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View Full Version : Can you compile with this code?



BreadBoy
09-02-2008, 12:15 AM
I mean using Dev C++ Bloodshed?



#include<iostream.h>
int print_candy_gumballs_extra_from_cupons(int c)

{

if(c<0)

{

cout<<"Can' b -ve";

return -1;

}

cout<<c<<" coupons --) ";

cout<<c/10<<" candy bar,";

c=c&#37;10;

cout<<c/3<<" gumball,";

c=c%3;

cout<<c<<" extra coupons\n";



return 0;

}

main(){

int cupons;

print_candy_gumballs_extra_from_cupons(5);

print_candy_gumballs_extra_from_cupons(52);

print_candy_gumballs_extra_from_cupons(126);

return 0;

}

/*

Output will be

5 coupons --) 0 candy bar,1 gumball,2 extra coupons

52 coupons --) 5 candy bar,0 gumball,2 extra coupons

126 coupons --) 12 candy bar,2 gumball,0 extra coupons

*/

ralph l mayo
09-02-2008, 12:46 AM
Couldn't you just try it yourself?

I don't have this Bloodshed thing, but it makes it through gcc compilation with a few warnings:



In file included from /usr/include/c++/4.1.3/backward/iostream.h:31,
from ./foo.cpp:1:
/usr/include/c++/4.1.3/backward/backward_warning.h:32:2: warning: #warning This file includes at least one deprecated or antiquated header. Please consider using one of the 32 headers found in section 17.4.1.2 of the C++ standard. Examples include substituting the <X> header for the <X.h> header for C++ includes, or <iostream> instead of the deprecated header <iostream.h>. To disable this warning use -Wno-deprecated.
./foo.cpp:34: warning: ISO C++ forbids declaration of ‘main’ with no type
./foo.cpp: In function ‘int main()’:
./foo.cpp:36: warning: unused variable ‘cupons’

Gox
09-02-2008, 05:20 AM
Yes, it compiles fine using Dev C++ 4.9.9.2.

I don't claim to know my c++ (or compilers) but I was a little surprised to find that you could declare main() without a return type (including void) and still return an int. I guess the compiler just assumes if no return type is declared then the return type is an int.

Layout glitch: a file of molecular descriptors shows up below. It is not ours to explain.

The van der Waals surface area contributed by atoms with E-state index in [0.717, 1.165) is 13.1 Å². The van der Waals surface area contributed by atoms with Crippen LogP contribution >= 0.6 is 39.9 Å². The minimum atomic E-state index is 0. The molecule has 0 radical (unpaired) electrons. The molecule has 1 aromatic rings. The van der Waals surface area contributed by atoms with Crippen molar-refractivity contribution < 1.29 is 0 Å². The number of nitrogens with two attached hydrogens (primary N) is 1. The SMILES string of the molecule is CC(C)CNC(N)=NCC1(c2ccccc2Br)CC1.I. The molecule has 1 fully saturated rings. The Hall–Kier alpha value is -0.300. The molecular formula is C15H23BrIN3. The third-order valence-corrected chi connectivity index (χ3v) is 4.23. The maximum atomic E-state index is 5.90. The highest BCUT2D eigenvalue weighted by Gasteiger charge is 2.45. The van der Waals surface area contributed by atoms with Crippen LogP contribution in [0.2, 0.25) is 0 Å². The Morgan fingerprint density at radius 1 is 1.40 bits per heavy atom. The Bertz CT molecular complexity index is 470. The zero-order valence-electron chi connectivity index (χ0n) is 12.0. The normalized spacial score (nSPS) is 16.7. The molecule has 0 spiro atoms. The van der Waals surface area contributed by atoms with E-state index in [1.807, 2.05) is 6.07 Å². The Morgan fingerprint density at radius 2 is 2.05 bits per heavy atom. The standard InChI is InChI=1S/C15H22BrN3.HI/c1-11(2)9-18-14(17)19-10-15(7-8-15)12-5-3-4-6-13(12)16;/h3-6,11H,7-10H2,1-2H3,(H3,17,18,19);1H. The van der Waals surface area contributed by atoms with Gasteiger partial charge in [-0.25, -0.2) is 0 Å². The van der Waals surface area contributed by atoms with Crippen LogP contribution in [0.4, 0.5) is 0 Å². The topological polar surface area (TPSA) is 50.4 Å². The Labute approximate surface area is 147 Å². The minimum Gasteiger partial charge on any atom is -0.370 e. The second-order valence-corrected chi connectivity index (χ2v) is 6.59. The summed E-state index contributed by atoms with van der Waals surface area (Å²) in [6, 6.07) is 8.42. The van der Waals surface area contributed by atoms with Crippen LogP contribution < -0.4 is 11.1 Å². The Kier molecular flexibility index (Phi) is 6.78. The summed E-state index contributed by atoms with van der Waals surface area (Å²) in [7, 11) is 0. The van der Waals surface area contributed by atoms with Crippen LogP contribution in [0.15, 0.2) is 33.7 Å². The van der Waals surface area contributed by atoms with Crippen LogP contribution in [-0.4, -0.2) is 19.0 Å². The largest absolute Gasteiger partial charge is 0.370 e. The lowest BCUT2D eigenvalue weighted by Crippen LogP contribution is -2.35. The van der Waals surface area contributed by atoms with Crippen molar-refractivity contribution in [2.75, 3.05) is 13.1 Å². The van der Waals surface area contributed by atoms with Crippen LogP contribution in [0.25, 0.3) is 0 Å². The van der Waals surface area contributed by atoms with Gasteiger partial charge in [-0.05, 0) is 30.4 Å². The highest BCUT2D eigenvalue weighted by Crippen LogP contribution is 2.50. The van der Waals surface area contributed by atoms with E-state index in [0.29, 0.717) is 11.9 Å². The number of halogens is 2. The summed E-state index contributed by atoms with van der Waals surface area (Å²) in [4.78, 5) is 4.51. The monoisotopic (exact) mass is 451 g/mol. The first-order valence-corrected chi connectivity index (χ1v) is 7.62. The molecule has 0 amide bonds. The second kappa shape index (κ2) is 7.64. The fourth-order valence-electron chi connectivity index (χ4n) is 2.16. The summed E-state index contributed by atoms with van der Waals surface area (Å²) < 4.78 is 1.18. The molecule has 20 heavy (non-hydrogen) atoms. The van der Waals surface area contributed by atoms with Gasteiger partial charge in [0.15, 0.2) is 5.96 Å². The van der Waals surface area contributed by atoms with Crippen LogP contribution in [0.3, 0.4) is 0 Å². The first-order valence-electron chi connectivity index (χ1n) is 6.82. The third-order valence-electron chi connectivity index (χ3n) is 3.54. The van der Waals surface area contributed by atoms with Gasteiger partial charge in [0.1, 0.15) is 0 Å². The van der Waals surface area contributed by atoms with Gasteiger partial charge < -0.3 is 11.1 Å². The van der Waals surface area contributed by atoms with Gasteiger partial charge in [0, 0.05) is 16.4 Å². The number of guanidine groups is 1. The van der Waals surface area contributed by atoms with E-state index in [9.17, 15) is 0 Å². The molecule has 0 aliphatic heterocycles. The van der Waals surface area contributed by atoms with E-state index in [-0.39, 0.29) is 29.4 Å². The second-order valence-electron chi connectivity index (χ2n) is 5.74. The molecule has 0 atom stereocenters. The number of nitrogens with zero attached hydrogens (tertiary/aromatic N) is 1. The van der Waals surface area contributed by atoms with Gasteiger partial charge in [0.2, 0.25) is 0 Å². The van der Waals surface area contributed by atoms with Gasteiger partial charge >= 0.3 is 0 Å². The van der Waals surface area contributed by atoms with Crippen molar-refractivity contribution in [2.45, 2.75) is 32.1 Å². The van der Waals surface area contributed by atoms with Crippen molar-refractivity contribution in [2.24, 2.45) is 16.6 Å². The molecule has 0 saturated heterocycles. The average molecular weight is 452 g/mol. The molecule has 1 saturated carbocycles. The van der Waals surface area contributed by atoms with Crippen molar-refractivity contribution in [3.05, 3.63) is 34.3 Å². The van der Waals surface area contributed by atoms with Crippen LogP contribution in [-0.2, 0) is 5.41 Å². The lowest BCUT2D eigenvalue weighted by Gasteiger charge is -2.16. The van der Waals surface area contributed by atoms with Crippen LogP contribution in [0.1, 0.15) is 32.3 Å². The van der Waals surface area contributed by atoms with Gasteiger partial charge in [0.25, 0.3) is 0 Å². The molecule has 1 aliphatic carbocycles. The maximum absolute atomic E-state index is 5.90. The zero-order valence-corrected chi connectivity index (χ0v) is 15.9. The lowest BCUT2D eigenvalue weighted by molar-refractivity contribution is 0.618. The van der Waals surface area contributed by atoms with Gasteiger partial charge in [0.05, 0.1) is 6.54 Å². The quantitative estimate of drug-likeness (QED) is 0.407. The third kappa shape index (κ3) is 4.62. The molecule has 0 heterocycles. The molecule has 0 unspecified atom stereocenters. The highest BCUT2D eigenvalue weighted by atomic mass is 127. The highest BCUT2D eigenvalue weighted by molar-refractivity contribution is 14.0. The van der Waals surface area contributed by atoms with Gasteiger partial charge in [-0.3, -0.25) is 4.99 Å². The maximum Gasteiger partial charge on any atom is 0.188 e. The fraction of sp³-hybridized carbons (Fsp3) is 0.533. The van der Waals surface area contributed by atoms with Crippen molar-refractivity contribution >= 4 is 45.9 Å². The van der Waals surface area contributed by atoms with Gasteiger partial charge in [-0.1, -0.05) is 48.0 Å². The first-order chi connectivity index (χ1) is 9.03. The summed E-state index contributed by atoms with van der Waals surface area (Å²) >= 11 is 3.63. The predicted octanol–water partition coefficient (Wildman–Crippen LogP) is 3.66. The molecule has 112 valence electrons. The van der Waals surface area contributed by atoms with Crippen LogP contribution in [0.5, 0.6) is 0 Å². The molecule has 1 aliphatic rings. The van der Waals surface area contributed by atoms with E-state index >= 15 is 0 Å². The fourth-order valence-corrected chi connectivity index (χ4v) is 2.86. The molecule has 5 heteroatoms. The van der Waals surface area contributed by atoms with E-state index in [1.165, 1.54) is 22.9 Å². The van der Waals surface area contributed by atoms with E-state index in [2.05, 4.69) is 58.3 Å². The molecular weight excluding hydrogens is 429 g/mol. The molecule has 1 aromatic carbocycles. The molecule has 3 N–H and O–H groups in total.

oracleguy
09-02-2008, 08:12 AM
Yes, it compiles fine using Dev C++ 4.9.9.2.

I don't claim to know my c++ (or compilers) but I was a little surprised to fine that you could declare main() without a return type (including void) and still return an int. I guess the compiler just assumes if no return type is declared then the return type is an int.
Yeah that is exactly what it does, if no return type is specified the default is int. However you should still always specify the return type which is why most compilers throw out a warning if you don't.

Gox
09-02-2008, 10:35 PM
Yeah that is exactly what it does, if no return type is specified the default is int. However you should still always specify the return type which is why most compilers throw out a warning if you don't.
I guess if I'd read the post above mine a little more carefully I would have noticed the warning produced for this. :)



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